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The Presumption of Validity After Reexamination or Reissue

By Matthew C. Phillips and Kevin B. Laurence of Stoel Rives LLP

Matt Phillips and Kevin Laurence are partners at Stoel Rives LLP.  Together they teach the multi-day course “Patent Reexamination and Reissue Practice” for Patent Resources Group.

The presumption of validity codified at 35 U.S.C. 282 has been a mainstay of patent law for many years. Presently, only clear and convincing evidence can overcome that presumption. That is true whether or not the basis for invalidity has been considered by the PTO. However, the presumption is stronger when the PTO has considered - and decided against - the same validity challenge a litigant later raises in court. Thus, there is a different strength of presumption when a prior-art-based validity attack is based on so-called "new" art, as compared to "old" art. Moreover, there is a movement to replace the clear and convincing evidentiary standard with the lower preponderance standard for validity attacks based on new art and to reserve the clear and convincing evidentiary standard for only those validity attacks based on old art.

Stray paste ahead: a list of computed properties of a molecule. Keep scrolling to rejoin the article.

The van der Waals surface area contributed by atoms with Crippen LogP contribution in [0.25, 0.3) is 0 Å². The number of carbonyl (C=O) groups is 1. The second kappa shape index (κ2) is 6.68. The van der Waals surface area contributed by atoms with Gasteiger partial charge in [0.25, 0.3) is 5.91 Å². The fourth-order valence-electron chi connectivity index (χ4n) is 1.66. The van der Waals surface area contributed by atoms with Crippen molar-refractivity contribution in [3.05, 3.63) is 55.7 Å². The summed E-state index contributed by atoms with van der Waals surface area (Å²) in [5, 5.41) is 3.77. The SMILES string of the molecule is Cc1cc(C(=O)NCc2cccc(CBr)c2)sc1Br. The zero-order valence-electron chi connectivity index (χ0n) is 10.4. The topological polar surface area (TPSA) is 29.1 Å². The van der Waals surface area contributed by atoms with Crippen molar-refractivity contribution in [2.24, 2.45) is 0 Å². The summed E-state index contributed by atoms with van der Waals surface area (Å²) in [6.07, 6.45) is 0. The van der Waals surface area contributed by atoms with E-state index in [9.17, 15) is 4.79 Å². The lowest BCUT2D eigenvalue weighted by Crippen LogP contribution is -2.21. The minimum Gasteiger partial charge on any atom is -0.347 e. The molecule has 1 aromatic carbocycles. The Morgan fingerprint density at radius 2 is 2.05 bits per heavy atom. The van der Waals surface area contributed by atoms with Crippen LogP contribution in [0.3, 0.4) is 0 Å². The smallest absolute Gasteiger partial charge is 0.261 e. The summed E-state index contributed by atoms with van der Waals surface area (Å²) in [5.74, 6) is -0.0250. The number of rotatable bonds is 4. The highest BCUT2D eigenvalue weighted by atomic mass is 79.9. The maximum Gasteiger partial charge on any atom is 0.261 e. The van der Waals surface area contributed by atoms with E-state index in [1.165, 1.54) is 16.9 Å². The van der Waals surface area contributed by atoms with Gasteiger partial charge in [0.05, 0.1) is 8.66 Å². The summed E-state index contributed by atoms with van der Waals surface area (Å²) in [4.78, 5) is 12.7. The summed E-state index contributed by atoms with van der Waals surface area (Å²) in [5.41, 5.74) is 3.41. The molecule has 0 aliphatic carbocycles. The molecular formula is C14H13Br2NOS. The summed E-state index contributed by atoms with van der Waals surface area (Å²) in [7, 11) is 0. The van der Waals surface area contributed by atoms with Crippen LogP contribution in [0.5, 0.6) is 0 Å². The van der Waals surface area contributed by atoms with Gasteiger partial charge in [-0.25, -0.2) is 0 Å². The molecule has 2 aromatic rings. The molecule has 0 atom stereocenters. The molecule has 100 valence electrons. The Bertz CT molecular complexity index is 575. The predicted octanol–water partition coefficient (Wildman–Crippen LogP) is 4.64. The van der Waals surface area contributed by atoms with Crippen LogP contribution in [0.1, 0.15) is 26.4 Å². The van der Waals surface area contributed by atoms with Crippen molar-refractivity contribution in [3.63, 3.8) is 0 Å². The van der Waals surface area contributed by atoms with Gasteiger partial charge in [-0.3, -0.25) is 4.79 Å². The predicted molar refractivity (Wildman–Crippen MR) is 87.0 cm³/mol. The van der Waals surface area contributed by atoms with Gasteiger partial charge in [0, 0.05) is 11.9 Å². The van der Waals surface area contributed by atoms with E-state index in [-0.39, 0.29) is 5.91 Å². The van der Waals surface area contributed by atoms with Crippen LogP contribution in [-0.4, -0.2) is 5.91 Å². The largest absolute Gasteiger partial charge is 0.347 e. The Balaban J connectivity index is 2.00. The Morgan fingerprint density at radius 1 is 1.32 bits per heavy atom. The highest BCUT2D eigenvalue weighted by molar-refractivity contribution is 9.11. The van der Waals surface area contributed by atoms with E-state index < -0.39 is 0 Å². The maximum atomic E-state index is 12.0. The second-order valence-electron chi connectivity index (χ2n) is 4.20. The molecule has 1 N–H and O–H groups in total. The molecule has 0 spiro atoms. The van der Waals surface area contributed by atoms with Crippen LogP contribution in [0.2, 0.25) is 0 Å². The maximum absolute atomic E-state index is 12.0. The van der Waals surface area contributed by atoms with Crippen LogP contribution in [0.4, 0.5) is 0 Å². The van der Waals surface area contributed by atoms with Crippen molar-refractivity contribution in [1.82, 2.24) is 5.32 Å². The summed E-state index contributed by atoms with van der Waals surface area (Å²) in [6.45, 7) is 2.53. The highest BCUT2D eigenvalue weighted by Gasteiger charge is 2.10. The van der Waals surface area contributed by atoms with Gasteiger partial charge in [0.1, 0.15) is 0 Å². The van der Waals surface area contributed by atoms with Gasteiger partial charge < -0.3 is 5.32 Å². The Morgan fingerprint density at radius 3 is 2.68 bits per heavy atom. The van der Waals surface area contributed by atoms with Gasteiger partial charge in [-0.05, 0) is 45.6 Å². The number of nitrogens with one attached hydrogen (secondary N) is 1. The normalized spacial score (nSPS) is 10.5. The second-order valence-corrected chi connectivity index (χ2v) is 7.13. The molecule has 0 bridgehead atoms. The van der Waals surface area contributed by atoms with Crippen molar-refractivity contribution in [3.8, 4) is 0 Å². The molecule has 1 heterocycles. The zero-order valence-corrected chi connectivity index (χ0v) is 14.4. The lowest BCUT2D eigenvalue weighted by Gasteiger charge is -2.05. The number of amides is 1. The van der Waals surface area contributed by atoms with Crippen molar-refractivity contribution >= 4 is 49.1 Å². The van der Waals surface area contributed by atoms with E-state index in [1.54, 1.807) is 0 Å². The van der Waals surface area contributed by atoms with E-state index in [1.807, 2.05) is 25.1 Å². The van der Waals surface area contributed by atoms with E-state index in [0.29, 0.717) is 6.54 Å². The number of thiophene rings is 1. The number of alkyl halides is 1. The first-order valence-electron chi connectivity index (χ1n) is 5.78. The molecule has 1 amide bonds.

This article discusses the interplay between the presumption of validity - as it is now or as it may be altered - and post-grant proceedings such as reexamination and reissue.


The fact that a reference has been considered by the PTO strengthens the presumption that the patent's claims are valid over that reference. That is true whether the PTO's consideration of the reference was during original prosecution, reexamination or reissue. The strengthened presumption of validity is "especially di...

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